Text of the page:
A 22-year-old Edmonton social media fashion influencer is using her talent to give back to the Canadian Cancer Society.
Megan Nespliak was diagnosed in March 2022 with stage 4 stomach cancer. In April, she was given one year to live.
“Stomach cancer is very rare in young people so they were very surprised to find it, and the treatment options are not great,” Nespliak said Wednesday.
With a passion for fashion, the young woman has been a social media influencer for years. When she received her diagnosis, she wanted to carry on that journey.
“I really like to spread positivity and just fun, colourful fashion,” she explained. “When I was diagnosed, it just seemed natural to me to share my journey on social media and pretty much just to bring awareness to a rare disease and also just educate people.
“I’ve really created a community of people that value the positivity aspect of it, but also that I was still trying to live my life to the fullest.”
Her biggest goal when she was diagnosed was to go to New York for fashion week, which runs Sept. 9-14. Unfortunately, due to her declining health, she won’t be able to make the trip. Instead of getting down about it, Nespliak created her own fashion week — Megan Fashion Week — so she could still experience some of what she would have in the Big Apple.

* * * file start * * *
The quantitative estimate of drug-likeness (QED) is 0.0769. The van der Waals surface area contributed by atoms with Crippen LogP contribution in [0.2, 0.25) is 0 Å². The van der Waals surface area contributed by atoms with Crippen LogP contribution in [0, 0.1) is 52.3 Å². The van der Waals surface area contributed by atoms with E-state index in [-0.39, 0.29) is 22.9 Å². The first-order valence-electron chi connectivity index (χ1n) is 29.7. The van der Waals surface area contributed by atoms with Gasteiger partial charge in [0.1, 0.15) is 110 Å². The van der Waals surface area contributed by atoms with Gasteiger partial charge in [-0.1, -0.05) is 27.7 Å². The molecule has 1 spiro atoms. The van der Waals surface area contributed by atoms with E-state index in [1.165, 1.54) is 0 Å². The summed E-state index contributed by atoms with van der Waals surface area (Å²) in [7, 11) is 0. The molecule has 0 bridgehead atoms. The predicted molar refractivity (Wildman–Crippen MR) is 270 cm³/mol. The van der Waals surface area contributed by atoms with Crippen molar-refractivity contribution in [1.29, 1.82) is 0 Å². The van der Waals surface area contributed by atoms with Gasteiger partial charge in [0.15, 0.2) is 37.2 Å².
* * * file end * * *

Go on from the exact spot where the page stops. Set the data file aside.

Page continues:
Nespliak created 22 fashion themes. Throughout the month of September, she is asking people to dress up in the themes, share the pictures on social media and donate to the Canadian Cancer Society. The fundraiser has only been live for six days and already it’s raised nearly $100,000.
“I’m very, very proud of that and I’m happy that’s a legacy that I get to leave behind. And it will hopefully be an event that people can easily replicate and continue on in the future,” Nespliak said.
The young woman’s parents are extremely proud of their daughter for all that she’s achieved and encourage others to take part in the fundraiser.
“We’re happy because stomach cancer does not get a lot of funding and they say it’s rare, but we have had so many young people reach out to Megan and myself saying that they have been diagnosed with it as well,” Tammy Nespliak said.
“We’d just like more research to go towards this so maybe there can be earlier detection and give some people some hope that there’s some better options.”